If schools in your area haven't started again, they probably will open their doors soon after Labor Day.
In my neighborhood, the local weekly newspaper is full of photos of parents and children heading off to class. The kids are, for the most part, joyous. The parents, especially of the youngest students, look a bit apprehensive.
Meanwhile, Austin's main newspaper, the American-Statesman, is focusing on the influx of 50,000-plus University of Texas students. Well, it's actually focusing on the upcoming Longhorns' football season, but the classroom component of the university also gets a nod.
The college kids don't tug at the emotional heartstrings quite as much as do six-year-olds heading off for their first-ever school day. But for those college kids, notably the freshmen, it's just as life-changing an event as the one they encountered 16 or so years ago.
And this school experience is going to cost them, and their parents, a lot more money.
With that in mind, ING Direct USA, the largest direct bank, asked its summer interns what financial tips they wished their parents had given them before they headed off to college. Here's what they said and a bit of elaboration from me on the advice.
Start saving: And do so at a young age. If you make any money from high school jobs, open a savings account or CD before you get to college. Stash any monetary gifts from parents, grandparents or friends who helped you celebrate your HS graduation there, too. That way, you'll have a cash cushion if you you need it. If you're managing your own money for the first time when you get to college, you'll likely need that safety net. You'll also learn the importance of saving.
Keep saving: If you have a job while at college, put some of each paycheck into your previously started or a new savings account. If possible, have it done automatically, so you won't be tempted to spend it as soon as you get your check. This will give you cash when you really need it. But you also can use some of it as extra entertainment spending money. It is, after all, college and part of the educational process is learning about new, fun things.
Bank locally: If the bank you used at home doesn't have branch in your college town, consider opening a new local account. That way, any checks you deposit will be posted more quickly, since banks usually hold out-of-town payments longer before clearing them. Also, you'll have easier access to your cash via local, surcharge-free ATMs.
Use credit cards only in an emergency: Before they graduated high school , most kids got offered at least one card. And many took the card companies up on the offer. Ideally, as a young consumer, you have only one piece of plastic. More importantly, you also understand that you need to use it wisely. Just having a credit line available doesn't mean you should spend it on pizza, beer, concert tickets, music downloads or whatever else appeals to young consumers nowadays. Credit card debt you accrue early in college can dog you the rest of your life. So only pull out that plastic when you really, truly need it.
Create a budget and stick to it: For most of your life, you've probably relied on mom and dad to cover the costs of life's necessities. Welcome to the beginnings of the real world. Now you've got to pay for books, clothes, supplies, entertainment and possibly even housing. Prepare a budget for each semester that reflects how much money you'll need for everything. Since this probably is a new exercise, be sure to overestimate, as you'll run into expenses you hadn't realized you'll face.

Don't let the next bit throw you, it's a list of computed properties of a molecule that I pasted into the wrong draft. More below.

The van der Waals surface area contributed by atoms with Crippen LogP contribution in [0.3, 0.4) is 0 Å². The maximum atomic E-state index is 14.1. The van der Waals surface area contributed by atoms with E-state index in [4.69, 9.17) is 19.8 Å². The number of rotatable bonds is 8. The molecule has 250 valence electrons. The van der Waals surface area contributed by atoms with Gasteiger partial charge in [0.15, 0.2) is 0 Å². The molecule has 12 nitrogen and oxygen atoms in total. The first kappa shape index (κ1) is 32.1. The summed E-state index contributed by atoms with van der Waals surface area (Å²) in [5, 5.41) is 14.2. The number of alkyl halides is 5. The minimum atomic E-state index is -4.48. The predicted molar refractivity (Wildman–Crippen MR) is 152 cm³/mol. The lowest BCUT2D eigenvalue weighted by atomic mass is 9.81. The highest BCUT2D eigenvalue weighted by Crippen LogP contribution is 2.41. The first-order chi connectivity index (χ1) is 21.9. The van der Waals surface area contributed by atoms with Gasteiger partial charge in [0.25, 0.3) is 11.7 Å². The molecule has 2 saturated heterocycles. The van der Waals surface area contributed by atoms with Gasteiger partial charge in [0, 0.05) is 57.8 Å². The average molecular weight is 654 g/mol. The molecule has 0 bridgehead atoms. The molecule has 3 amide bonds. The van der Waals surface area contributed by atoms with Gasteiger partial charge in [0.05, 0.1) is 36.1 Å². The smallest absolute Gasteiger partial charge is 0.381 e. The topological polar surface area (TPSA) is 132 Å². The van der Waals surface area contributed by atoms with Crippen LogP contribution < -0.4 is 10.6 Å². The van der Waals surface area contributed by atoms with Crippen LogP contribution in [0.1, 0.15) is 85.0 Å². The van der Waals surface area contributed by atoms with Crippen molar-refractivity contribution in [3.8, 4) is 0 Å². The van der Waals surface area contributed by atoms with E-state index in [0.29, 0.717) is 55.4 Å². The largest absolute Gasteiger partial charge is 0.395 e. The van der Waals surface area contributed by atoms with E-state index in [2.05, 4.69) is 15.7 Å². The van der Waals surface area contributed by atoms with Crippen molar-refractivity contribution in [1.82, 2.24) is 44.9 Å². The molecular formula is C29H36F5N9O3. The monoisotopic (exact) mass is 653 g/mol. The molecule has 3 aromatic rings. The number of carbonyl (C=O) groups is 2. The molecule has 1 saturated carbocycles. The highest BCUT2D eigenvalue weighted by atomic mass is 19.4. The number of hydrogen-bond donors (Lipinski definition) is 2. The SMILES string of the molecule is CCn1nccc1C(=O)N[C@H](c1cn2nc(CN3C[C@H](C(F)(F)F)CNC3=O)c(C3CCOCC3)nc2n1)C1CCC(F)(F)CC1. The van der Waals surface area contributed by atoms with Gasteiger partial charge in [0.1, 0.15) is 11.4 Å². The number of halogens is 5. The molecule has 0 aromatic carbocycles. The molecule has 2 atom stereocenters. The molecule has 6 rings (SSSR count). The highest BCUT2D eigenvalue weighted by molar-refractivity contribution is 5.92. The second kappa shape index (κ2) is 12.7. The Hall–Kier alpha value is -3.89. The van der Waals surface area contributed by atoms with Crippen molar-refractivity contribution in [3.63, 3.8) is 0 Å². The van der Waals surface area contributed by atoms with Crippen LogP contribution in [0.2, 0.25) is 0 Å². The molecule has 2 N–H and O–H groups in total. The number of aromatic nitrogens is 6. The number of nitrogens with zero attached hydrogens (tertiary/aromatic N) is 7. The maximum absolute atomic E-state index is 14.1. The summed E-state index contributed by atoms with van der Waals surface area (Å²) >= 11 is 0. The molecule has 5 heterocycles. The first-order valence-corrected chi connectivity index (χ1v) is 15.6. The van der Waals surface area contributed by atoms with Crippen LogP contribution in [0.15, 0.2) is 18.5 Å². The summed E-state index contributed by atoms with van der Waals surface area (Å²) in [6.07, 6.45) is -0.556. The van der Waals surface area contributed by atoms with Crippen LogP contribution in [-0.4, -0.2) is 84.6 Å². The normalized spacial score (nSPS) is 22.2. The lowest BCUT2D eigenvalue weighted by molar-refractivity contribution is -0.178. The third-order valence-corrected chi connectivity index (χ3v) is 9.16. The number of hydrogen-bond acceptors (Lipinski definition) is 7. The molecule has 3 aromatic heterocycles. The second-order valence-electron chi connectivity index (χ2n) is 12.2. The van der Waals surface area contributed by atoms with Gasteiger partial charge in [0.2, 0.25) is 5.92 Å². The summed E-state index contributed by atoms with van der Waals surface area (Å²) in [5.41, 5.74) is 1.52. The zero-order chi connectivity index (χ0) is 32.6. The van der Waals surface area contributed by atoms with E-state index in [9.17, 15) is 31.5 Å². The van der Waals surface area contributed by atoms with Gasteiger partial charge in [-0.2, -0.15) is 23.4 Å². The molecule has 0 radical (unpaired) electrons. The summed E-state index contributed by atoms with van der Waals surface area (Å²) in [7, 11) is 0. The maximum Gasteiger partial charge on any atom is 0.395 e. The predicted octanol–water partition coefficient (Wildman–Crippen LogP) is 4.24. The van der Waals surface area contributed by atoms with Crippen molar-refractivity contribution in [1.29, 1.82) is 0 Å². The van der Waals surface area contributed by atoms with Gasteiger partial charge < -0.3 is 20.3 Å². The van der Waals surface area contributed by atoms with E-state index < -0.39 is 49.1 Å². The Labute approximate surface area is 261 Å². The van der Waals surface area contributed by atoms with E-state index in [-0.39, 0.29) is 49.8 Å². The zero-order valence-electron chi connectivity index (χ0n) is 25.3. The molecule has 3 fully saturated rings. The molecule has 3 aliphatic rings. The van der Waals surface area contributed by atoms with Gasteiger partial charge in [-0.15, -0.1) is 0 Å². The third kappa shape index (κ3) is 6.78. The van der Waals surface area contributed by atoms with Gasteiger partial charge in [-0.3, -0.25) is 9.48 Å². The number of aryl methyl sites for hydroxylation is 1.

Eat at home: This is true if you live in the dorm and the cafeteria meals are part of the package. They may not be haute cuisine, but you (or your folks) have already paid for them. Don't waste that money. This is especially important if you live off campus. Eating out every night at a favorite pub will eat through your bank account in no time. Buy enough groceries for a week or two, and make a list before you shop so you don't overspend at the market. Then make your own lunches and dinners.
Split your bills with roommates: If you share an apartment with several friends, split those grocery and other bills with them. Sit down and work out a financial plan you can all agree on to, deciding who's in charge of what bills each month. The key here is equal responsibility. Make sure you each carry a similar financial load so that no one is overburdened. If that happens, you could find that Joe's low bank balance means you'll all be doing your homework by flashlight one month.
Car pool to class: Off-campus students don't need to be driving solo to school. Compare class schedules with your roomies and friends and work out a group commuting plan. You can alternate cars each week and all will save on gas, which is important given its current price. Also, many schools offer a campus bus service that's free for students.
Buy used textbooks: This is a traditional college money-saving tip. And in this day and age, you probably can find books even cheaper online. Check out Amazon.com or Half.com. Plus, in addition to saving cash, you don't waste time standing in line at the campus bookstore.
Keep track of your money: Your bank may track this electronically for you, but you need to know where you're money is going. It's the only way you can fully grasp how much you're spending or overspending. Plus, getting into this habit while you're young will pay off later, when you graduate and get that high-paying job and have a lot more cash to track.
Photo of Sul Ross University building in Alpine, Texas, taken by moi
during September 2006 West Texas trip with my cousin, Kathy.